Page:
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VICTORIAS MILLING CO., INC.

VS COURT OF APPEALS
GR No. 168062
June 29, 2010

FACTS: This case was a case of ejectment. Victorias Milling Corporation, Inc. (VMCI) filed a complaint for
unlawful detainer and damages against International Pharmaceuticals, Inc. (IPI) before the Municipal
Circuit Trial Court (MCTC) of E.B. Magalona-Manapla on March 4, 2004. Six days after, the sheriff
summoned the human relations department head of IPI, Danilo Magsalang. On March 19, 2004, IPI
answered with express reservation stating that the said Answer should not be construed as a waiver of
the lack of jurisdiction of the MCTC over the IPI for non-service of summons on the proper person and
filed an Omnibus Motion for Hearing of Affirmative Defenses raised in the Answer. It further filed a
motion for suspension of proceedings. The MCTC ruled denied the motion for suspension of proceedings
and denied the motion for reconsideration.
IPI filed a petition for certiorari with the Court of Appeals (CA)-Cebu City, questioning the
MCTCs jurisdiction in summoning Magsalang. The Cebu City CA issued a writ of preliminary injunction to
the MCTC and gave the parties twenty days after receiving the resolution to simultaneously file their
memoranda amplifying their positions and supporting their arguments with pertinent jurisprudence on
the matter. VMCI filed a petition for certiorari, hence this case.
ISSUES: Whether or not the Cebu City CA gravely abused its discretion by ordering the issuance of the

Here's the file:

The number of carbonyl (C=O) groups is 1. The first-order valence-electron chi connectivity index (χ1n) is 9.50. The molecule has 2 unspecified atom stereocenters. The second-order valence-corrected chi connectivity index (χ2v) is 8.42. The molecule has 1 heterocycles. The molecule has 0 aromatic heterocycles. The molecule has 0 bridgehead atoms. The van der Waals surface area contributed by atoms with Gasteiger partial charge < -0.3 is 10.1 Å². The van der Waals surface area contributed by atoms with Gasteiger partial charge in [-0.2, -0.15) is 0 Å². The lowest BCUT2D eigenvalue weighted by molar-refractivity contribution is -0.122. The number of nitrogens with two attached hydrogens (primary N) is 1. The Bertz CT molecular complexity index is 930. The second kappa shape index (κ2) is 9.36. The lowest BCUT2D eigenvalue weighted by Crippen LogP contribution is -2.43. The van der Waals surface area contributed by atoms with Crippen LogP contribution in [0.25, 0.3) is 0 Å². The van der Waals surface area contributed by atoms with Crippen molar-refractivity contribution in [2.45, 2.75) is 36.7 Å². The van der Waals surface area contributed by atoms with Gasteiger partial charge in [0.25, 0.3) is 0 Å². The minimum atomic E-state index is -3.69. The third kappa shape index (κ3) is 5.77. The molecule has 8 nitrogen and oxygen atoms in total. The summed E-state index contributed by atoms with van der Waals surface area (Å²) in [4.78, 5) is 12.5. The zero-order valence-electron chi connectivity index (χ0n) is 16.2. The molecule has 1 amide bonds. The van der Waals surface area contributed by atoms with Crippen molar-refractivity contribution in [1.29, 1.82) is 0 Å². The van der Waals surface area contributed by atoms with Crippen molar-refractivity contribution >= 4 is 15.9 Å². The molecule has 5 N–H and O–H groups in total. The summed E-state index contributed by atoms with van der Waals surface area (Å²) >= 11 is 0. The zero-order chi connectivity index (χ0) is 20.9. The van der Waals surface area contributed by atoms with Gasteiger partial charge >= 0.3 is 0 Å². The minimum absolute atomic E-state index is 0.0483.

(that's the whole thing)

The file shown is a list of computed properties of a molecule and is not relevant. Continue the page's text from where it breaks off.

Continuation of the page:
writ of injunction, failing to dismiss outright the petition of certiorari and prohibition by the IPI and
blatantly disregarding of the court hierarchy
HELD: Rule 70, Section 13 (7) of the Rules of Court prohibits a petition for certiorari, mandamus, or
prohibition against any interlocutory order issued by the court on forced entry or unlawful detainer
cases. The Rule on Summary Procedure, by way of exception, permits only a motion to dismiss on the
ground of lack of jurisdiction over the subject matter but it does not mention the ground of lack of
jurisdiction over the person. Expressio unius est exclusio alterius is a concept in Statutory Construction
which provides that the express mention of one thing implies the exclusion of all others. In the case at
bar, continuing the proceedings with the MCTC was more in accord with justice, the purpose of the Rule
on Summary Procedure and the proper administration of justice. The Cebu City-CA should have indeed
dismissed outright the petition for certiorari filed by IPI. The petition was granted and the resolutions
and the writ of injunction issued by the said CA were nullified and set aside. A dismissal of the petition
for certiorari filed by the IPI in the Cebu City-CA was also ordered.

PEOPLE VS SANDIGANBAYAN
GR No. 164185
July 23, 2008
FACTS: Private respondent Alejandro Villapando ran for mayor in San Vicente, Palawan in the May 1998